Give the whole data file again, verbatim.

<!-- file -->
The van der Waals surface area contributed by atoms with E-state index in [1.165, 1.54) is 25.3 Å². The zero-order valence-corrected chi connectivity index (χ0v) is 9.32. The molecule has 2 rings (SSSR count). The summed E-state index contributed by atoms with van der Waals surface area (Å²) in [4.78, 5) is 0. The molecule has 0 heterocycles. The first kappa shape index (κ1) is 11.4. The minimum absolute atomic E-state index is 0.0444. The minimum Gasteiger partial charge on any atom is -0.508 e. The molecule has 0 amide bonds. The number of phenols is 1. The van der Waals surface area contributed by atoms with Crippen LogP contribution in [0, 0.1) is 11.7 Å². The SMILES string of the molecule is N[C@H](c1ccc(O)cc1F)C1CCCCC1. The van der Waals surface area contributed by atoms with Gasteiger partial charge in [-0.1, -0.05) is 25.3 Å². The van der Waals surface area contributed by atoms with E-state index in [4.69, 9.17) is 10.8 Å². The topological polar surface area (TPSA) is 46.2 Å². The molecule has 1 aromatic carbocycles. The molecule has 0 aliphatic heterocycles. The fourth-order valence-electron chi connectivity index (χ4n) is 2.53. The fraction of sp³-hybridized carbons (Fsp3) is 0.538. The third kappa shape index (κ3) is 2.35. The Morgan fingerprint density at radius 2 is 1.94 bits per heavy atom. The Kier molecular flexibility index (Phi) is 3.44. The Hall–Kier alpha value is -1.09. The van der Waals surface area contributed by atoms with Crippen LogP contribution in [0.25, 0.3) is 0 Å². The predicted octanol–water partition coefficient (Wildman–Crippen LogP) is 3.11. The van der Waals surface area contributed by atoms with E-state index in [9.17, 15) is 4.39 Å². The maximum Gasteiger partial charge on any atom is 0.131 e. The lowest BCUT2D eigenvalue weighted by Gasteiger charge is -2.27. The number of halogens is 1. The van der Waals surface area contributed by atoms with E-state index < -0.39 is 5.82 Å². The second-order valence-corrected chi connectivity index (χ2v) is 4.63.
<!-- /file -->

The van der Waals surface area contributed by atoms with E-state index in [1.165, 1.54) is 25.3 Å². The zero-order valence-corrected chi connectivity index (χ0v) is 9.32. The molecule has 2 rings (SSSR count). The summed E-state index contributed by atoms with van der Waals surface area (Å²) in [4.78, 5) is 0. The molecule has 0 heterocycles. The first kappa shape index (κ1) is 11.4. The minimum absolute atomic E-state index is 0.0444. The minimum Gasteiger partial charge on any atom is -0.508 e. The molecule has 0 amide bonds. The number of phenols is 1. The van der Waals surface area contributed by atoms with Crippen LogP contribution in [0, 0.1) is 11.7 Å². The SMILES string of the molecule is N[C@H](c1ccc(O)cc1F)C1CCCCC1. The van der Waals surface area contributed by atoms with Gasteiger partial charge in [-0.1, -0.05) is 25.3 Å². The van der Waals surface area contributed by atoms with E-state index in [4.69, 9.17) is 10.8 Å². The topological polar surface area (TPSA) is 46.2 Å². The molecule has 1 aromatic carbocycles. The molecule has 0 aliphatic heterocycles. The fourth-order valence-electron chi connectivity index (χ4n) is 2.53. The fraction of sp³-hybridized carbons (Fsp3) is 0.538. The third kappa shape index (κ3) is 2.35. The Morgan fingerprint density at radius 2 is 1.94 bits per heavy atom. The Kier molecular flexibility index (Phi) is 3.44. The Hall–Kier alpha value is -1.09. The van der Waals surface area contributed by atoms with Crippen LogP contribution in [0.25, 0.3) is 0 Å². The predicted octanol–water partition coefficient (Wildman–Crippen LogP) is 3.11. The van der Waals surface area contributed by atoms with E-state index in [9.17, 15) is 4.39 Å². The maximum Gasteiger partial charge on any atom is 0.131 e. The lowest BCUT2D eigenvalue weighted by Gasteiger charge is -2.27. The number of halogens is 1. The van der Waals surface area contributed by atoms with E-state index < -0.39 is 5.82 Å². The second-order valence-corrected chi connectivity index (χ2v) is 4.63.